# Preprocessing and cross-validation

In general, preprocessing should be done inside of cross-validation routine. If you preprocess outside of the cross-validation algorithm (before calling crossval), you will bias the cross-validation results and likely overfit your model. The reason for this is that preprocessing will be based on the ENTIRE set of data but the cross-validation’s validity REQUIRES that the preprocessing be based ONLY on specific subsets of data. Why? Read on:
Cross-validation splits your data up into “n” subsets (lets say 3 for simplicity). Let say you have 12 samples and you’re only doing mean centering as your preprocessing (again, for simplicity). Cross-validation is going to take your 12 samples and split it into 3 groups (4 samples in each group).
In each cycle of the cross-validation, the algorithm leaves out one of those 3 groups (=4 samples=”validation set”) and does both preprocessing and model building from the remaining 8 samples (=”calibration set”). Recall that the preprocessing step here is to calculate the mean of the data and subtract it. Then it applies the preprocessing and model to the 4-sample validation set and looks at the error (and repeats this for each of the 3 sets). Here, applying the preprocessing is to take the mean calculated from the 8 samples and subtract it from the other 4 samples.
That last part is the key to why preprocessing BEFORE crossval is bad: when preprocessing is done INSIDE cross-validation (as it should be), the mean is calculated from the 8 samples that were left in and subtracted from them, and that same 8-sample mean is also subtracted from the 4 samples left out by cross-validation. However, if you mean-center BEFORE cross-validation, the mean is calculated from all 12 samples. The result is that, even though the rules of cross-validation say that the preprocessing (mean) and model are supposed to be calculated from only the calibration set, doing the preprocessing outside of cross-validation means all samples are influencing the preprocessing (mean).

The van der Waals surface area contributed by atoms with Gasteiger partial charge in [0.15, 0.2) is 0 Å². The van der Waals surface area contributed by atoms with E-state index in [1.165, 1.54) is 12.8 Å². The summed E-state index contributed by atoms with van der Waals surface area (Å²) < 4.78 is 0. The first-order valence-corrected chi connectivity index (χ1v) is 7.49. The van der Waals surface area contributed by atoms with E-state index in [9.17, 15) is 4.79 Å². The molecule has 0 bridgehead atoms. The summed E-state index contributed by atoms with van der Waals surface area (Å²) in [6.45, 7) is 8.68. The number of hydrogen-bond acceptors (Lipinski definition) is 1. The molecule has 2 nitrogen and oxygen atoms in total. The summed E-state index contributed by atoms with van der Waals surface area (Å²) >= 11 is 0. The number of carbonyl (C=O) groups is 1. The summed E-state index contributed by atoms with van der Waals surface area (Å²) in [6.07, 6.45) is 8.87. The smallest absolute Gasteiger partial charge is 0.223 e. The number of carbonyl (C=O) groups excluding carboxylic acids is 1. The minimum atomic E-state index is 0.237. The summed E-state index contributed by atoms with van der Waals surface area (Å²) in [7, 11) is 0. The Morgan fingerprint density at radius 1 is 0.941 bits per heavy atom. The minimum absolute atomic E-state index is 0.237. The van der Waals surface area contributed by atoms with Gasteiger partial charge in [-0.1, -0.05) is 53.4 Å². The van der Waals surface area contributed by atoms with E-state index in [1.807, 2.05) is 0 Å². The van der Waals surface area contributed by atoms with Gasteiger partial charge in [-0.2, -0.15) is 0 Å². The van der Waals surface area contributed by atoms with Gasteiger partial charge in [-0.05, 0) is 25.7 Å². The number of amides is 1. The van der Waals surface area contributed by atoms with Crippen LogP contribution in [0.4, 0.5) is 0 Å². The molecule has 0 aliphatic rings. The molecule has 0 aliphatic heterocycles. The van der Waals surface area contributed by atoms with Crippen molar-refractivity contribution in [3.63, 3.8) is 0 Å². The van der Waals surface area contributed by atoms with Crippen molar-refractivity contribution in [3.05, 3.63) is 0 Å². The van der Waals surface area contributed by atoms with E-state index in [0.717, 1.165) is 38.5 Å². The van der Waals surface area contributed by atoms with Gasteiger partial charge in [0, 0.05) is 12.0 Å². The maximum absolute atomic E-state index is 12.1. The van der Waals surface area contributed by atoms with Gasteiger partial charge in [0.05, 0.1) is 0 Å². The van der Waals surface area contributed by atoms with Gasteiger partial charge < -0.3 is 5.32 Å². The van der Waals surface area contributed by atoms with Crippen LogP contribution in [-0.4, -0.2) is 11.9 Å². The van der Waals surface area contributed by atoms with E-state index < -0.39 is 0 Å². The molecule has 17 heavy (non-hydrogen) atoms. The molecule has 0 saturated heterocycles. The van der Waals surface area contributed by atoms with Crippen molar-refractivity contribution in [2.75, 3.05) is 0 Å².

With mean-centering, the effect isn’t as bad as it is for something like GLSW or OSC. These “multivariate filters” are far stronger preprocessing methods and operating on the entire data set can have a significant influence on the covariance (read: can have a much bigger effect of “cheating” and thus overfitting). The one time it doesn’t matter is when the preprocessing methods being done are “row-wise” only – that is, methods that operate on samples independently are not a problem. Methods like smoothing, derivatives, baselining, or normalization (other than MSC when based on the mean) operate on each sample independently and adding or removing samples from the data set has no effect on the others. In fact, to save time, our cross-validation routine recognizes when row-wise operations come first in the preprocessing sequence and does them outside of the cross-validation loop. The only time you can’t do these in advance is when another non-row-wise method happens prior to the row-wise method.